Gary Thomas Rowe was a loser at life who had just been invited to join the Klan when, by chance, an FBI agent recruited him as a spy. Among those Rowe got to know were Blanton and his father, exactly the kind of cruel, marginal men Birmingham's power structure had relied upon to drive wedges between the white and black poor. Rowe "had singled out the Blantons as bellyaching weirdos in his reports to the FBI," writes McWhorter in Carry Me Home.

She continues: "For some time now, Tommy had been talking about the ultimate Klan act: church bombing, albeit of Catholic rather than Negro congregations. His associates pronounced him not intelligent enough to make a bomb but dumb enough to place it."

But the FBI soon had problems with Rowe. A photograph showed him beating a Freedom Rider. Why didn't the FBI arrest him?

The answer lies partly in the nature of bureaucracy, says McWhorter, in a recent phone interview from her home in New York: "At the time Rowe signed on, the FBI was beefing up enforcement staff. With the Freedom Riders they found themselves in a real bind. They couldn't trust local law enforcement because they were part of a conspiracy [with the Klan and Birmingham's power structure]. Because a bureaucracy's logic is to protect bureaucracy, they ended up feeling their primary concern was to protect Rowe's cover, rather than to prevent or prosecute a crime from happening."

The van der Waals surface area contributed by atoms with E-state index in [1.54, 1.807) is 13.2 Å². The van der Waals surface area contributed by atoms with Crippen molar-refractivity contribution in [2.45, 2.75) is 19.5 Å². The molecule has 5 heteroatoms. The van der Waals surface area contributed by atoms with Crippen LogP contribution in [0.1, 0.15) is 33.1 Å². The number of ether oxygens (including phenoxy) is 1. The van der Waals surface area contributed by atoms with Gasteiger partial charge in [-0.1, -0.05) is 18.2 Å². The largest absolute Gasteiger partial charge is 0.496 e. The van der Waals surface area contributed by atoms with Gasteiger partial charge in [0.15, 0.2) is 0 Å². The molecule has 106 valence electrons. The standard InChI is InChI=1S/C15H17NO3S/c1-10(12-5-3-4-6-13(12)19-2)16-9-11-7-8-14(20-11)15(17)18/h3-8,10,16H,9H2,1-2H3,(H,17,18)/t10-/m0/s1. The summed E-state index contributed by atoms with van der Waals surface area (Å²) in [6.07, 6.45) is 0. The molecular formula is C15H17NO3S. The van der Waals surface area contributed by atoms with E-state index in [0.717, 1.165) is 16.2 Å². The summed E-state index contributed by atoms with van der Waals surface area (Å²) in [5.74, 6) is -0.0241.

In 1963, some two years after the church bombing, Rowe rode in a car in Selma with three other Klansmen who fired shots, killing a Detroit housewife, Viola Liuzzo, who had gone South to march with activists for civil rights. Rowe died before McWhorter could interview him. But she holds him, and the Bureau, responsible in the killing of Liuzzo.

"The FBI was trying to protect their own culture rather than rooting out evil," she says. "My research strongly suggests that Rowe was involved in the bombing of the Gaston Motel which had been Martin Luther King's headquarters for four months before the church bombing. ... The FBI had a lot to hide about internal workings, particularly the informant system."

Another part of the FBI's internal conflict in those years was that the director, J. Edgar Hoover, was hostile to the civil rights movement and detested Martin Luther King Jr. Hoover's racism was a knee-jerk attitude that marked many federal offices across the South in the 1960s, a time when most federal employees in the region were white. Alabama state tax collectors harassed Dr. King with a vengeance, as Taylor Branch has documented in the civil rights epic Parting the Waters: America in the King Years 1954-63 (Simon and Schuster).